Research for Less
Q: I want to start a hobby shop in an area around Boston where there are currently no hobby shops. I've been conducting my own market research by asking local people about my idea, and I've gotten a huge positive response. I think there's a large market for this store, but I'm not sure how to begin the process. Any advice?
A: Your hunch about the need for a local shop may be right on. However, your research efforts shouldn't end here. There's more data you can uncover to support your expectations about a business's success as well as to uncover any potholes in your thinking.
You should cover the bases more thoroughly by examining a variety of information sources. Once you've squeezed out more details from both conventional and unconventional sources, then you can confidently move ahead. Here are more strategies to consider:
- Contact the appropriate industry or trade association. Inquire about research reports or survey data available to members. Information gleaned from these resources can help you connect with more local hobbyists and shop owners, spot trends, and circumvent unprofitable or problematic situations. Industry organizations often provide a business with a start-up resource package upon request-so ask for one.
Start with two groups: the Hobby Industry Association (HIA) and the National Retail Hobby Stores Association (NRHSA). HIA produces a "Nationwide Craft/Hobby Consumer Study" that includes data on purchasing habits and information sources used by hobbyists. NRHSA's Web site includes a Hobby Resource section and a searchable database of its membership. Both organizations host annual conferences. You'll find more industry groups listed in the reference book, World Directory of Trade and Business Associations, which you can usually find at your local library.
- Hire an MBA team. Through the Small Business Institute program, qualified graduate students are assigned projects to tackle for local businesses, including market studies. The work team gives you a detailed report and an oral presentation. Located at nearly 250 colleges and universities nationwide, some schools collect nominal fees from their clients. Any small-business owner or manager is eligible to participate. For information on a local program, call the Small Business Advancement National Center at (501) 450-5300.
- Call on a business research center. There are sites nationwide that provide inexpensive research services to businesses. These facilities are usually affiliated with an academic library. For example, the Center for Business Research (516-299-2833) at Long Island University has researched projects from the organic food market to high-tech firms moving to Silicon Mesa. The Internet-Plus Directory of Express Library Services: Research and Document Delivery for Hire lists 500 libraries that provide low-cost research services.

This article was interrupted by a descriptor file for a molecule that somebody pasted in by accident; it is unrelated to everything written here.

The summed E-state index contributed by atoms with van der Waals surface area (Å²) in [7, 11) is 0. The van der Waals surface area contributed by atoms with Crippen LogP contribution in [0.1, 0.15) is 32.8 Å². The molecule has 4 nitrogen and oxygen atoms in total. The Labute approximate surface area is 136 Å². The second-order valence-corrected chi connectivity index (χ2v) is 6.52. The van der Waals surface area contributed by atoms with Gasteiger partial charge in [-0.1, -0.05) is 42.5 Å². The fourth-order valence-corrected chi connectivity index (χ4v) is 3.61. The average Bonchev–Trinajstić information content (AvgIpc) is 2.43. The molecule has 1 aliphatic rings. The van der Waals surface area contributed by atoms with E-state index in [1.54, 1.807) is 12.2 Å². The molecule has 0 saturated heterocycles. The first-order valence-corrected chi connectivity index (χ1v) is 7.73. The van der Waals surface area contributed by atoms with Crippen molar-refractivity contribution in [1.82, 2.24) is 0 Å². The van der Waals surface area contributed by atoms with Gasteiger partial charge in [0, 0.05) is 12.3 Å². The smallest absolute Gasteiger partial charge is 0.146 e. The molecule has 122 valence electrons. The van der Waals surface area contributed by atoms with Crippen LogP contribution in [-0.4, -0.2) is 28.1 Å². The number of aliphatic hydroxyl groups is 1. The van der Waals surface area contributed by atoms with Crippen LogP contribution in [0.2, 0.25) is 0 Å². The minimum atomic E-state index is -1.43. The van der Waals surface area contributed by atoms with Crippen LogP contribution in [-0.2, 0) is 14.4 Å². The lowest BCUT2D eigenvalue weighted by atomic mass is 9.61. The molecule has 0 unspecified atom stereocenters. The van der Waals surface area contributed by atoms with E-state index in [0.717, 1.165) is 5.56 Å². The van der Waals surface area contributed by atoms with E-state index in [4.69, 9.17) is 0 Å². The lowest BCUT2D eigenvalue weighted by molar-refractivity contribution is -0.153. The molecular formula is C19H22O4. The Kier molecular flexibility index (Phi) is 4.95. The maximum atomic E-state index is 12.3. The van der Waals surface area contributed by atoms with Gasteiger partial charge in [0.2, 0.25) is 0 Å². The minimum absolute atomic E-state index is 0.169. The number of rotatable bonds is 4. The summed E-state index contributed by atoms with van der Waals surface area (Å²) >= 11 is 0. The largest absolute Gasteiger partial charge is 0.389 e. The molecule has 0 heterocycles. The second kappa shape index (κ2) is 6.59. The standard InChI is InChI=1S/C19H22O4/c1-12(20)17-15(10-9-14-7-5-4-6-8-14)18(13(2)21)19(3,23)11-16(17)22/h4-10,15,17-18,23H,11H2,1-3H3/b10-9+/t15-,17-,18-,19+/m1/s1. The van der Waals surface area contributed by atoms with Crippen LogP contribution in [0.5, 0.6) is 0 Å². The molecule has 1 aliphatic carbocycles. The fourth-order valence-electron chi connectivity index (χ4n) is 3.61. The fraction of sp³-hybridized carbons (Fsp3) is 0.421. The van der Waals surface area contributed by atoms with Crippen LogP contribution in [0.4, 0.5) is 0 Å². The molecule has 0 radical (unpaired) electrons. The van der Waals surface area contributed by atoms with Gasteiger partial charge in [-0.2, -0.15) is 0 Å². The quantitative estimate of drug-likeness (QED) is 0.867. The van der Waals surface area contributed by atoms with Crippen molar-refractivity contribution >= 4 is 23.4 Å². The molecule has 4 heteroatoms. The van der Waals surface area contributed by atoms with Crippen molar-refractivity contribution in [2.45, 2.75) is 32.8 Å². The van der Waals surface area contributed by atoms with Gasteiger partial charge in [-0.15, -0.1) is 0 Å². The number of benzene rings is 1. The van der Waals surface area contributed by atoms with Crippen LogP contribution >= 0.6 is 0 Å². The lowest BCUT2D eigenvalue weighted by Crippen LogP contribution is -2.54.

- Study a set of old and current phone books. A shop may not exist today but are you sure there's never been one in the area? Look to see if there's a category heading for your idea, confirm how much competition exists and the movement of other businesses-those who've closed their doors or have grown or moved to other locations. Old phone books can be found at public libraries.
- Expand your focus group effort. Aim to interview a few hundred local hobbyists. Where do hobbyists hang out online? Find out what listserv discussion groups are available for your prospective customers. Subscribe to that list, learn the group's posting protocol, and then pose your research question, asking members from the Boston area to reply. Begin your listserv search at http://tile.net/lists/. Also find out which hobby magazines sell their subscriber lists. You may be able to purchase a tailored list of names, addresses and phone numbers of neighborhood folks for you to contact for your survey. Check out entities such as Krause Publications, which is dubbed the world's largest hobby publisher.
- Visit your "first stop" business information center. These offices can provide information about licensing, permits, your particular business type and running a business in your community in general. Check the government listing in your phone book.
Go through these additional steps, and you'll be on your way to business success!
Kimberly Stansell is an author, entrepreneur and businesswoman in Los Angeles. She has a knack for turning her desires into reality with little or no money and helps others do the same in her book Bootstrapper's Success Secrets: 151 Tactics for Building Your Business on a Shoestring Budget(Career Press). For more business-building tips and resources, visit her Web site, www.kimberlystansell.com.
The opinions expressed in this column are those of the author, not of Entrepreneur.com. All answers are intended to be general in nature, without regard to specific geographical areas or circumstances, and should only be relied upon after consulting an appropriate expert, such as an attorney or accountant.